Did you know that the bacteria associated with gum disease can drastically increase your risk of heart attack, stroke, diabetes, and many other serious systemic diseases? Did you know that plaque buildup in your mouth can contribute to plaque buildup in your arteries? Did you know that abscesses or re-infected root canal treated teeth can lead to unwanted cardiovascular events? Did you know that an acidic environment in the mouth can indicate imbalances in other places in the body? If your mouth is unhealthy, your body is likely to be unhealthy as well. The good news is that the reverse is also true – getting your mouth to a healthy state can also lead to improvements in overall body health.
For too long people have treated the mouth as an isolated environment from the rest of the body. We are happy to help you understand the connections between the mouth and the body and how it can impact you.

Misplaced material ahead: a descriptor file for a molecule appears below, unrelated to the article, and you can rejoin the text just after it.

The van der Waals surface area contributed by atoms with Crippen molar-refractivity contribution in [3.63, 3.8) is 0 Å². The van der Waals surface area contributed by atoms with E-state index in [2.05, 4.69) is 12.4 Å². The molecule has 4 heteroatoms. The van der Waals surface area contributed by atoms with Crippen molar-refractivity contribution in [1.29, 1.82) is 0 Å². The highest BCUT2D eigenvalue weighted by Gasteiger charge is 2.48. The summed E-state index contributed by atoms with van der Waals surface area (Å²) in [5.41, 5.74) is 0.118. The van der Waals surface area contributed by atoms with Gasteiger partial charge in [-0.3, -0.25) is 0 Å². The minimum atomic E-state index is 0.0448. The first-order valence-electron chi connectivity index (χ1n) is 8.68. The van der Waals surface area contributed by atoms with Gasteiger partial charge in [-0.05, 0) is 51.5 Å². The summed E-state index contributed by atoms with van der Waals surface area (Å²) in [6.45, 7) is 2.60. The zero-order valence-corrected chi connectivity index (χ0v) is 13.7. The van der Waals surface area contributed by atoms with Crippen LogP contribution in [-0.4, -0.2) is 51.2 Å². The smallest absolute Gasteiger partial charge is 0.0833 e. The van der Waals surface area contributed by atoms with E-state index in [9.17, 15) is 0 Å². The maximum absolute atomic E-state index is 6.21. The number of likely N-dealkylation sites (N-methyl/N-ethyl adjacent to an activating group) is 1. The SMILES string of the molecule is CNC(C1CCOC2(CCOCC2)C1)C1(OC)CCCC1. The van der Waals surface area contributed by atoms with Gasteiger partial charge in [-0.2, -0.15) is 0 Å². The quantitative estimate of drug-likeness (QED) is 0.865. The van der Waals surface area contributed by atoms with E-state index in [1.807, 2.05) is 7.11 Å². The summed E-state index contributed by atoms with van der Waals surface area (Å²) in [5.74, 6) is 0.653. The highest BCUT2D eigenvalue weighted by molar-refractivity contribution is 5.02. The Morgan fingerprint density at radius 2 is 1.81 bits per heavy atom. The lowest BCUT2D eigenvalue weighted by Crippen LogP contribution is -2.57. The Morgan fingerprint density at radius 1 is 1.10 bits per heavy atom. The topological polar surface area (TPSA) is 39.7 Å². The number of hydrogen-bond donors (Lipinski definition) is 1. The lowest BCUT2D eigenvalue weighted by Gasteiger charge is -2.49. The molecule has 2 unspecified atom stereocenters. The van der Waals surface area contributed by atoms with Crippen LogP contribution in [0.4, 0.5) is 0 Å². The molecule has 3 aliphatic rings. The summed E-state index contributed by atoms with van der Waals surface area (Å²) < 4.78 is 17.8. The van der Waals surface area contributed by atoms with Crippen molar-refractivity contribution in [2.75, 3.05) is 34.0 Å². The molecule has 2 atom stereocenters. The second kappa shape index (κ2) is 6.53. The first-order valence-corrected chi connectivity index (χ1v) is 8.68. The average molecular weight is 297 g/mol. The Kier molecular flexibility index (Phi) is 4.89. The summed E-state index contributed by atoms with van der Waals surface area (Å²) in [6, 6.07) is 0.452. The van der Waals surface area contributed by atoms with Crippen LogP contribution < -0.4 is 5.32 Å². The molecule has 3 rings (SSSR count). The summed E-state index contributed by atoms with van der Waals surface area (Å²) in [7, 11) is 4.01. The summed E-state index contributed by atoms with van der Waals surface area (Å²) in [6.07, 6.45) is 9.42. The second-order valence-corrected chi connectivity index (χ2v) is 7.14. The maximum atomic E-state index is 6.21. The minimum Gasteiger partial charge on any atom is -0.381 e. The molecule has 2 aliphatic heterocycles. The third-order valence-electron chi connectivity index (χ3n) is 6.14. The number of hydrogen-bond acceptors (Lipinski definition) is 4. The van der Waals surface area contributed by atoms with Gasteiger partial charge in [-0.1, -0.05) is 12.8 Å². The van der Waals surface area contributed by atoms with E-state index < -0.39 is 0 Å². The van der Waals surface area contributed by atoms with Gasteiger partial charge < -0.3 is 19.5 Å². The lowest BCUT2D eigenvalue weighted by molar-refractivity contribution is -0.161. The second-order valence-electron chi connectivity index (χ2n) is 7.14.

Some examples are:Blood sugar – High blood sugar or blood sugar instability weakens white blood cells and makes it harder for the body to fight infections. This can lead to being more prone to infections, including gum and tooth infections. Gum disease can also raise blood sugar levels, creating a vicious cycle of inflammation and infection that will eventually cause diabetes.
Saliva pH – highly acidic saliva is directly linked to tooth decay. It is also linked to higher acidity throughout the body which can lead to other degenerative diseases like cancer, heart disease, arthritis, and others.
Gum disease bacteria – the bacteria that cause gum disease have been associated with heart attacks, stroke, diabetes, Alzheimer’s and many other diseases. Gum disease is an infection and should be treated as such on the biological level.
Genetic factors – some people have a gene that makes them more at risk for gum disease. These people need to be followed more closely and seen more often to prevent gum disease and associated effects.